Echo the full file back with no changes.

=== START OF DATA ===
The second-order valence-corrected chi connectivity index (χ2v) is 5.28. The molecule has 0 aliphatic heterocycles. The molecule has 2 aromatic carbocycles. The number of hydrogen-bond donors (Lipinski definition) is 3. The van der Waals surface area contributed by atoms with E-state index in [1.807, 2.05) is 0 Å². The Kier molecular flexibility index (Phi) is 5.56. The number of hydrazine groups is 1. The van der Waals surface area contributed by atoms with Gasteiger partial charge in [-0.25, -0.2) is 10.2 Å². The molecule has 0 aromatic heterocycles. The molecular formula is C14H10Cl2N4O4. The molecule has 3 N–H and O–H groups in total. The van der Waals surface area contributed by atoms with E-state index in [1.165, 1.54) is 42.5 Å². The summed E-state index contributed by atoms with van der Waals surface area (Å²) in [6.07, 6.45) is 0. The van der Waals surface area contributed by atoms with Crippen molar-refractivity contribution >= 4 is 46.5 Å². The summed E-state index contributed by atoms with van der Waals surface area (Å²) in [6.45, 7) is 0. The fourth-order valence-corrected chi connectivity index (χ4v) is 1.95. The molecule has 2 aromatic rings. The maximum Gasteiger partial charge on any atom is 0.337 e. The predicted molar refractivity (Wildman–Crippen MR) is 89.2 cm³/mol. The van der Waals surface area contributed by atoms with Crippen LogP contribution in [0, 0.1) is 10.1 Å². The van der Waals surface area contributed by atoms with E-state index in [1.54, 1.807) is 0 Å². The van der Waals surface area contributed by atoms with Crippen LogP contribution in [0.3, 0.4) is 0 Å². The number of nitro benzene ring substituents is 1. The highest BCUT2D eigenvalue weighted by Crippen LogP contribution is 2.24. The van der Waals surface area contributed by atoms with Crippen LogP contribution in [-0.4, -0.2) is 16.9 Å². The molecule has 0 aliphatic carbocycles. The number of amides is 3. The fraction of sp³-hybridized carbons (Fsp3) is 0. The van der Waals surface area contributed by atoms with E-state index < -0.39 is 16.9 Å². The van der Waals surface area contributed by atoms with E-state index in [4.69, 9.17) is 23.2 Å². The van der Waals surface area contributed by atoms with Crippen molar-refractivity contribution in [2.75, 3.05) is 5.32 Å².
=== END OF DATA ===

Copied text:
The second-order valence-corrected chi connectivity index (χ2v) is 5.28. The molecule has 0 aliphatic heterocycles. The molecule has 2 aromatic carbocycles. The number of hydrogen-bond donors (Lipinski definition) is 3. The van der Waals surface area contributed by atoms with E-state index in [1.807, 2.05) is 0 Å². The Kier molecular flexibility index (Phi) is 5.56. The number of hydrazine groups is 1. The van der Waals surface area contributed by atoms with Gasteiger partial charge in [-0.25, -0.2) is 10.2 Å². The molecule has 0 aromatic heterocycles. The molecular formula is C14H10Cl2N4O4. The molecule has 3 N–H and O–H groups in total. The van der Waals surface area contributed by atoms with E-state index in [1.165, 1.54) is 42.5 Å². The summed E-state index contributed by atoms with van der Waals surface area (Å²) in [6.07, 6.45) is 0. The van der Waals surface area contributed by atoms with Crippen molar-refractivity contribution >= 4 is 46.5 Å². The summed E-state index contributed by atoms with van der Waals surface area (Å²) in [6.45, 7) is 0. The fourth-order valence-corrected chi connectivity index (χ4v) is 1.95. The molecule has 2 aromatic rings. The maximum Gasteiger partial charge on any atom is 0.337 e. The predicted molar refractivity (Wildman–Crippen MR) is 89.2 cm³/mol. The van der Waals surface area contributed by atoms with Crippen LogP contribution in [0, 0.1) is 10.1 Å². The van der Waals surface area contributed by atoms with E-state index in [1.54, 1.807) is 0 Å². The van der Waals surface area contributed by atoms with Crippen LogP contribution in [0.3, 0.4) is 0 Å². The number of nitro benzene ring substituents is 1. The highest BCUT2D eigenvalue weighted by Crippen LogP contribution is 2.24. The van der Waals surface area contributed by atoms with Crippen LogP contribution in [-0.4, -0.2) is 16.9 Å². The molecule has 0 aliphatic carbocycles. The number of amides is 3. The fraction of sp³-hybridized carbons (Fsp3) is 0. The van der Waals surface area contributed by atoms with E-state index < -0.39 is 16.9 Å². The van der Waals surface area contributed by atoms with E-state index in [4.69, 9.17) is 23.2 Å². The van der Waals surface area contributed by atoms with Crippen molar-refractivity contribution in [2.75, 3.05) is 5.32 Å².